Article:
A. I wanted to have an impact on the clinical nursing practice. I love being a nurse, but I see myself in the future having finished the program and being in a position where I can affect change and improve the quality of the working environment for nurses, clinicians from other disciplines, and for patients. I really enjoy the mentoring aspect of my work. When my facility rolled into a new Epic electronic health record (EHR) system 3 years ago, I’ve acted as an Epic Super-user and a CPM Champion (now a site coordinator).

When we went live with the system, I mentored clinical staff and helped troubleshoot. The change affected the way we planned care for patients, handled workflow, etc. I saw that I could be a nurse and use clinical skills as well as help mentor other nurses and use new informatics tools for the betterment of the practice and patient care.


Q. Why Capella?

A. I first learned of Capella during last year’s Magnet Conference. I met with one of the admission reps who helped “plant the seed,” so to speak, which later grew into being admitted into the Nursing Informatics program. What catapulted my interest further was applying and earning the ANA Leadership Institute™ Nursing Scholarship for the program—a huge reward for which I am incredibly grateful.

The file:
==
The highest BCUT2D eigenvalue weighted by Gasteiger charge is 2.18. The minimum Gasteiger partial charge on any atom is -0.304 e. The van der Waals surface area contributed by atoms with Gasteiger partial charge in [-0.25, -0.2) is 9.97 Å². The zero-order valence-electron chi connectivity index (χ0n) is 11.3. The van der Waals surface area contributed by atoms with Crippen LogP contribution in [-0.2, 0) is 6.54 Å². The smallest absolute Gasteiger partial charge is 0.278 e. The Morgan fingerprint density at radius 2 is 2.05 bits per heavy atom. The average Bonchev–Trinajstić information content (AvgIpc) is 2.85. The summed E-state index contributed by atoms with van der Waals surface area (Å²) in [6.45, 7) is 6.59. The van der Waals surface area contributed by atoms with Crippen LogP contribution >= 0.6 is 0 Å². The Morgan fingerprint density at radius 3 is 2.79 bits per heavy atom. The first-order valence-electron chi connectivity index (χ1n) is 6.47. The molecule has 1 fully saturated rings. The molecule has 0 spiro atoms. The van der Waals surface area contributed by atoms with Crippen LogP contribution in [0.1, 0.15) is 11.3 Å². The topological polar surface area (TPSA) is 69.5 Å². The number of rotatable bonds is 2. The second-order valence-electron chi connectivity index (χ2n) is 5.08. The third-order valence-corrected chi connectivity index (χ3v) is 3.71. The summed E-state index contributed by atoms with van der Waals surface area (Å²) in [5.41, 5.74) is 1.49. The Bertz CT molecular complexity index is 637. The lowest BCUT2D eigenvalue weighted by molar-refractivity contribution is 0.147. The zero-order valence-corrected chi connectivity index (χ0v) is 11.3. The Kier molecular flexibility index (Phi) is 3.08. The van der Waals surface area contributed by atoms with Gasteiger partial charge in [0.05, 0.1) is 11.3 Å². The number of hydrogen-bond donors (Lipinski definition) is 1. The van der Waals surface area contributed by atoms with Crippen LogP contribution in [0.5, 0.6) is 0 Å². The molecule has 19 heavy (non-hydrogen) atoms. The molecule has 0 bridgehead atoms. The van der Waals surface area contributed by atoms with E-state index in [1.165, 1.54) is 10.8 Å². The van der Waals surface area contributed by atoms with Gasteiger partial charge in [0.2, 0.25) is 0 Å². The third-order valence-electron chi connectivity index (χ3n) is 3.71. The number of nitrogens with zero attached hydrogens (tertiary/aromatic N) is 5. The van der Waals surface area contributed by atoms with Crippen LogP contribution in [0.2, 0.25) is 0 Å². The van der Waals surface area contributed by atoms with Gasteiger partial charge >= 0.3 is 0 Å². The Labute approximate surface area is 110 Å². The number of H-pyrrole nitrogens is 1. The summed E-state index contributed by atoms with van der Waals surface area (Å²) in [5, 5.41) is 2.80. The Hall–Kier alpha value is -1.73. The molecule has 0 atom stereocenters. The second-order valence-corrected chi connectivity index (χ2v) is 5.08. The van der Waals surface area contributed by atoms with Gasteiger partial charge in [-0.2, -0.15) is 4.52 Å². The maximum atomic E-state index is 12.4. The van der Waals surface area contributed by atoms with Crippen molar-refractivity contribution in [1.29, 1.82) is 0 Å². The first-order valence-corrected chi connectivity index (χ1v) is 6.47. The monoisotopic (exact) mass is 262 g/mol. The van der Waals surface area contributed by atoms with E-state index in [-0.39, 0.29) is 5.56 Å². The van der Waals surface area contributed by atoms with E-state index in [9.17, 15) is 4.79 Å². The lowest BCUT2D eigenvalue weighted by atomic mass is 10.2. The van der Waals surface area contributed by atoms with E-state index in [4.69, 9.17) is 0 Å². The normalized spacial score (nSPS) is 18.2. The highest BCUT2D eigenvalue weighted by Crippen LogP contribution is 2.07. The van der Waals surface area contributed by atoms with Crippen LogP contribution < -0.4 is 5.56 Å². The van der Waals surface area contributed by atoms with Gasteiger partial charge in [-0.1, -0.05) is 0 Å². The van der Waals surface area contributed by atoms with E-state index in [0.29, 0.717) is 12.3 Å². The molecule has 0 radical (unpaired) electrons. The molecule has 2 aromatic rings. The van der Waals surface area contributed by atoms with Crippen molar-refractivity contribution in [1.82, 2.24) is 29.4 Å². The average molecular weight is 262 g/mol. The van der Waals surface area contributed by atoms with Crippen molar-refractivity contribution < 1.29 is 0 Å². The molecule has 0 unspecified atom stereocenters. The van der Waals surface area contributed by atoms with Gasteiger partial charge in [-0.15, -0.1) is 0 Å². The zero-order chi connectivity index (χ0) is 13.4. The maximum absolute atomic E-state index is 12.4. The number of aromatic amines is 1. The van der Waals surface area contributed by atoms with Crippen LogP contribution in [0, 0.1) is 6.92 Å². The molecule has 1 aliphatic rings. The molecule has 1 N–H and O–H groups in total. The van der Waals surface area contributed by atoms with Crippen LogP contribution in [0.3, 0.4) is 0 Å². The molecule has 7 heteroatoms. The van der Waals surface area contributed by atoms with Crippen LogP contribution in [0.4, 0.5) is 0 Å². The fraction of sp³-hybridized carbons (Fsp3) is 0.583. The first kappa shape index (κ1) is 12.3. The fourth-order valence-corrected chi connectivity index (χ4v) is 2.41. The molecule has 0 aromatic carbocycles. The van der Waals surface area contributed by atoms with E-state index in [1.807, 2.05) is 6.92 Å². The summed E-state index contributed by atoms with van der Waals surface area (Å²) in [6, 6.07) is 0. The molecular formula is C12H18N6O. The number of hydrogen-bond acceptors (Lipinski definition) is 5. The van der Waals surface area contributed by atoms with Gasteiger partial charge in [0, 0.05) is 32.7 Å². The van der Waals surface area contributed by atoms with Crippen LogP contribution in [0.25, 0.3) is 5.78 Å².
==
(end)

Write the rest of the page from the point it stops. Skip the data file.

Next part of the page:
What really attracted me to Capella was the structure of the program. It’s online and the flexibility is huge. It is helpful to be able to do what I need to do during the day and then plug in school work in the evenings or mornings, etc. on my time. I like the social aspect of classroom experiences, but I actually get a lot out of Capella’s online learning structure—reading and synthesizing the information using my own thoughts and experiences. Working through that process helps me learn, and the information becomes quickly applicable in the real world.


Q. Health IT is a big topic these days. How does IT help on the frontlines of nursing?

A. Simply put, our clinical decision-making in this fast-paced environment is strengthened by the ability to access up-to-date information in a patient’s record. We are making decisions all day that are heavily reliant on what we see in the electronic health records. We might need to dig into electronic resources to check on drug interactions, what should be given in particular IV tubing, or different surgical procedures. The more efficient IT can be, the more efficient nurses can be, which translates to better patient care.


Q. What is a Magnet hospital?